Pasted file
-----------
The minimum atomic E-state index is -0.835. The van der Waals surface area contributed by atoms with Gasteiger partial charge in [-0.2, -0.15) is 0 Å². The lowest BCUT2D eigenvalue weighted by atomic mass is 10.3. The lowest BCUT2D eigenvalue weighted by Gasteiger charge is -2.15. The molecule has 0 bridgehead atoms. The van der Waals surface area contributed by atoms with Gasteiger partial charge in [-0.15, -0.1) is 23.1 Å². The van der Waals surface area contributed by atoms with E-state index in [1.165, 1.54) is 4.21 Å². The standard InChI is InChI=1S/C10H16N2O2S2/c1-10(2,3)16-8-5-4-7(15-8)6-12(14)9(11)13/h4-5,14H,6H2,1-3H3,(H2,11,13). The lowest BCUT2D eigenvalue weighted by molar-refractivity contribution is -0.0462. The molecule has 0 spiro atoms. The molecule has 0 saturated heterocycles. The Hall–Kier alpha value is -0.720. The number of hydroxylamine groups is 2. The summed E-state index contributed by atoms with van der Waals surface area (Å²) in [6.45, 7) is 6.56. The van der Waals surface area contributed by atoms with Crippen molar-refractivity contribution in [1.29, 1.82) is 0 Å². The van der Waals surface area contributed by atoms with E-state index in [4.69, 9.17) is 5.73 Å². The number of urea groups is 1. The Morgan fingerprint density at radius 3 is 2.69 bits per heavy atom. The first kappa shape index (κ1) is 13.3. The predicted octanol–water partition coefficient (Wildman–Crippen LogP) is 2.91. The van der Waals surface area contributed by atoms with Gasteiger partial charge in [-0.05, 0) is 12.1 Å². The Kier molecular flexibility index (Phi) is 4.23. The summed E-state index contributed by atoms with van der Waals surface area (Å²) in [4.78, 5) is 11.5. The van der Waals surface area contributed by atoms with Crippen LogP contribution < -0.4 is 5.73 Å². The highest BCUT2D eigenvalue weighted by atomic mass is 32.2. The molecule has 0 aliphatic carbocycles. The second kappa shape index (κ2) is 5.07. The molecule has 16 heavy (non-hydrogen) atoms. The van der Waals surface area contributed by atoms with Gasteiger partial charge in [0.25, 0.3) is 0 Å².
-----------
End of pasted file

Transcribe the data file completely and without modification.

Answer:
The minimum atomic E-state index is -0.835. The van der Waals surface area contributed by atoms with Gasteiger partial charge in [-0.2, -0.15) is 0 Å². The lowest BCUT2D eigenvalue weighted by atomic mass is 10.3. The lowest BCUT2D eigenvalue weighted by Gasteiger charge is -2.15. The molecule has 0 bridgehead atoms. The van der Waals surface area contributed by atoms with Gasteiger partial charge in [-0.15, -0.1) is 23.1 Å². The van der Waals surface area contributed by atoms with E-state index in [1.165, 1.54) is 4.21 Å². The standard InChI is InChI=1S/C10H16N2O2S2/c1-10(2,3)16-8-5-4-7(15-8)6-12(14)9(11)13/h4-5,14H,6H2,1-3H3,(H2,11,13). The lowest BCUT2D eigenvalue weighted by molar-refractivity contribution is -0.0462. The molecule has 0 spiro atoms. The molecule has 0 saturated heterocycles. The Hall–Kier alpha value is -0.720. The number of hydroxylamine groups is 2. The summed E-state index contributed by atoms with van der Waals surface area (Å²) in [6.45, 7) is 6.56. The van der Waals surface area contributed by atoms with Crippen molar-refractivity contribution in [1.29, 1.82) is 0 Å². The van der Waals surface area contributed by atoms with E-state index in [4.69, 9.17) is 5.73 Å². The number of urea groups is 1. The Morgan fingerprint density at radius 3 is 2.69 bits per heavy atom. The first kappa shape index (κ1) is 13.3. The predicted octanol–water partition coefficient (Wildman–Crippen LogP) is 2.91. The van der Waals surface area contributed by atoms with Gasteiger partial charge in [-0.05, 0) is 12.1 Å². The Kier molecular flexibility index (Phi) is 4.23. The summed E-state index contributed by atoms with van der Waals surface area (Å²) in [4.78, 5) is 11.5. The van der Waals surface area contributed by atoms with Crippen LogP contribution < -0.4 is 5.73 Å². The highest BCUT2D eigenvalue weighted by atomic mass is 32.2. The molecule has 0 aliphatic carbocycles. The second kappa shape index (κ2) is 5.07. The molecule has 16 heavy (non-hydrogen) atoms. The van der Waals surface area contributed by atoms with Gasteiger partial charge in [0.25, 0.3) is 0 Å².